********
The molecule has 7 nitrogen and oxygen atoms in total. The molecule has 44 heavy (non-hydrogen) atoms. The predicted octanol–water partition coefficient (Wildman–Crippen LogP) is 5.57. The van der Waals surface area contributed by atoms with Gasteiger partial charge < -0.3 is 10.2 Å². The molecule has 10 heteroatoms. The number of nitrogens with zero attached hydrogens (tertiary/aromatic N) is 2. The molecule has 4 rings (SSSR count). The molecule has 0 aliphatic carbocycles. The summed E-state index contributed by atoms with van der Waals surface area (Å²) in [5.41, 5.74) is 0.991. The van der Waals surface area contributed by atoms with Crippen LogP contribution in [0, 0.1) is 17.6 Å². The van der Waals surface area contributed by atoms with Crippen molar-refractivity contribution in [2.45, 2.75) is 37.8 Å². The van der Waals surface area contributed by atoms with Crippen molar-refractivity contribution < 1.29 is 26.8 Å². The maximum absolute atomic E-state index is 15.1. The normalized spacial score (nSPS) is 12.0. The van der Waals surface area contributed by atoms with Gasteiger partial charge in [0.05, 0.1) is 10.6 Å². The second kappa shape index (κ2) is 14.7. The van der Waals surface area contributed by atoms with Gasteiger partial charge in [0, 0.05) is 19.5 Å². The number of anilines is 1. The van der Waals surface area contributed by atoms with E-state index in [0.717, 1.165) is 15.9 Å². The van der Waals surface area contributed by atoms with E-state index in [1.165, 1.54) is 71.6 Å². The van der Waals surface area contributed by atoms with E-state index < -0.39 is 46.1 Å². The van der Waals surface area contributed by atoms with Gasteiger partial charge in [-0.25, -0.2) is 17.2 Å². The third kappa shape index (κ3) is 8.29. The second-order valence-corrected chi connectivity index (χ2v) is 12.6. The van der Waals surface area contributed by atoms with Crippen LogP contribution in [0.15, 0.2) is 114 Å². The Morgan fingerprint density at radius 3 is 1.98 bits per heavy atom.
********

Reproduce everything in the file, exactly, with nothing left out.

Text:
The molecule has 7 nitrogen and oxygen atoms in total. The molecule has 44 heavy (non-hydrogen) atoms. The predicted octanol–water partition coefficient (Wildman–Crippen LogP) is 5.57. The van der Waals surface area contributed by atoms with Gasteiger partial charge < -0.3 is 10.2 Å². The molecule has 10 heteroatoms. The number of nitrogens with zero attached hydrogens (tertiary/aromatic N) is 2. The molecule has 4 rings (SSSR count). The molecule has 0 aliphatic carbocycles. The summed E-state index contributed by atoms with van der Waals surface area (Å²) in [5.41, 5.74) is 0.991. The van der Waals surface area contributed by atoms with Crippen LogP contribution in [0, 0.1) is 17.6 Å². The van der Waals surface area contributed by atoms with Crippen molar-refractivity contribution in [2.45, 2.75) is 37.8 Å². The van der Waals surface area contributed by atoms with Crippen molar-refractivity contribution < 1.29 is 26.8 Å². The maximum absolute atomic E-state index is 15.1. The normalized spacial score (nSPS) is 12.0. The van der Waals surface area contributed by atoms with Gasteiger partial charge in [0.05, 0.1) is 10.6 Å². The second kappa shape index (κ2) is 14.7. The van der Waals surface area contributed by atoms with Gasteiger partial charge in [0, 0.05) is 19.5 Å². The number of anilines is 1. The van der Waals surface area contributed by atoms with E-state index in [0.717, 1.165) is 15.9 Å². The van der Waals surface area contributed by atoms with E-state index in [1.165, 1.54) is 71.6 Å². The van der Waals surface area contributed by atoms with E-state index < -0.39 is 46.1 Å². The van der Waals surface area contributed by atoms with Gasteiger partial charge in [-0.25, -0.2) is 17.2 Å². The third kappa shape index (κ3) is 8.29. The second-order valence-corrected chi connectivity index (χ2v) is 12.6. The van der Waals surface area contributed by atoms with Crippen LogP contribution in [0.15, 0.2) is 114 Å². The Morgan fingerprint density at radius 3 is 1.98 bits per heavy atom.